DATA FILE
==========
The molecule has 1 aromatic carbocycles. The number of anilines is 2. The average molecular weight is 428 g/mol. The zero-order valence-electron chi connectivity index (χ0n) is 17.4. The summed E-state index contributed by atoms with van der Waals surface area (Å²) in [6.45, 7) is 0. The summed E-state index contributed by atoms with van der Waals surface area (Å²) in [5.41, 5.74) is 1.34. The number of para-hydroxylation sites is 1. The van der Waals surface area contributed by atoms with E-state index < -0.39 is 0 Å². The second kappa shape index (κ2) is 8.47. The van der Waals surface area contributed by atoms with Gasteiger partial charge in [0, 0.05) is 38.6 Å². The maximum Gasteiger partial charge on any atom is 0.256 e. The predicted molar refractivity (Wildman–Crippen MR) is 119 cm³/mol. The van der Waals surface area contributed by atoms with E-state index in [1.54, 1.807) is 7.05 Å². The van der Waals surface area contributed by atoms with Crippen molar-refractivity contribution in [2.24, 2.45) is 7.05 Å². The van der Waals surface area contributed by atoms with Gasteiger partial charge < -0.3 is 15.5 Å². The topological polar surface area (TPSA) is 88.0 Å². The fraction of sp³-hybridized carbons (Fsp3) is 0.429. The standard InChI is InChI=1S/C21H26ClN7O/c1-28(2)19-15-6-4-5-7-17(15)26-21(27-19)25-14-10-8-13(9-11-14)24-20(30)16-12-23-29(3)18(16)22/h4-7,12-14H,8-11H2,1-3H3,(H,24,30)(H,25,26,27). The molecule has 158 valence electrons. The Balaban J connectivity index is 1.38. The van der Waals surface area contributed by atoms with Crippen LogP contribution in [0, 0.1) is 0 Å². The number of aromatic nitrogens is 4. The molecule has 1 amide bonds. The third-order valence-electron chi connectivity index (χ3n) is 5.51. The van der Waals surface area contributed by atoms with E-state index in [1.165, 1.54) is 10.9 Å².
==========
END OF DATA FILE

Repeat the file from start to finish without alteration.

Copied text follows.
The molecule has 1 aromatic carbocycles. The number of anilines is 2. The average molecular weight is 428 g/mol. The zero-order valence-electron chi connectivity index (χ0n) is 17.4. The summed E-state index contributed by atoms with van der Waals surface area (Å²) in [6.45, 7) is 0. The summed E-state index contributed by atoms with van der Waals surface area (Å²) in [5.41, 5.74) is 1.34. The number of para-hydroxylation sites is 1. The van der Waals surface area contributed by atoms with E-state index < -0.39 is 0 Å². The second kappa shape index (κ2) is 8.47. The van der Waals surface area contributed by atoms with Gasteiger partial charge in [0, 0.05) is 38.6 Å². The maximum Gasteiger partial charge on any atom is 0.256 e. The predicted molar refractivity (Wildman–Crippen MR) is 119 cm³/mol. The van der Waals surface area contributed by atoms with E-state index in [1.54, 1.807) is 7.05 Å². The van der Waals surface area contributed by atoms with Crippen molar-refractivity contribution in [2.24, 2.45) is 7.05 Å². The van der Waals surface area contributed by atoms with Gasteiger partial charge < -0.3 is 15.5 Å². The topological polar surface area (TPSA) is 88.0 Å². The fraction of sp³-hybridized carbons (Fsp3) is 0.429. The standard InChI is InChI=1S/C21H26ClN7O/c1-28(2)19-15-6-4-5-7-17(15)26-21(27-19)25-14-10-8-13(9-11-14)24-20(30)16-12-23-29(3)18(16)22/h4-7,12-14H,8-11H2,1-3H3,(H,24,30)(H,25,26,27). The molecule has 158 valence electrons. The Balaban J connectivity index is 1.38. The van der Waals surface area contributed by atoms with Crippen LogP contribution in [0, 0.1) is 0 Å². The number of aromatic nitrogens is 4. The molecule has 1 amide bonds. The third-order valence-electron chi connectivity index (χ3n) is 5.51. The van der Waals surface area contributed by atoms with E-state index in [1.165, 1.54) is 10.9 Å².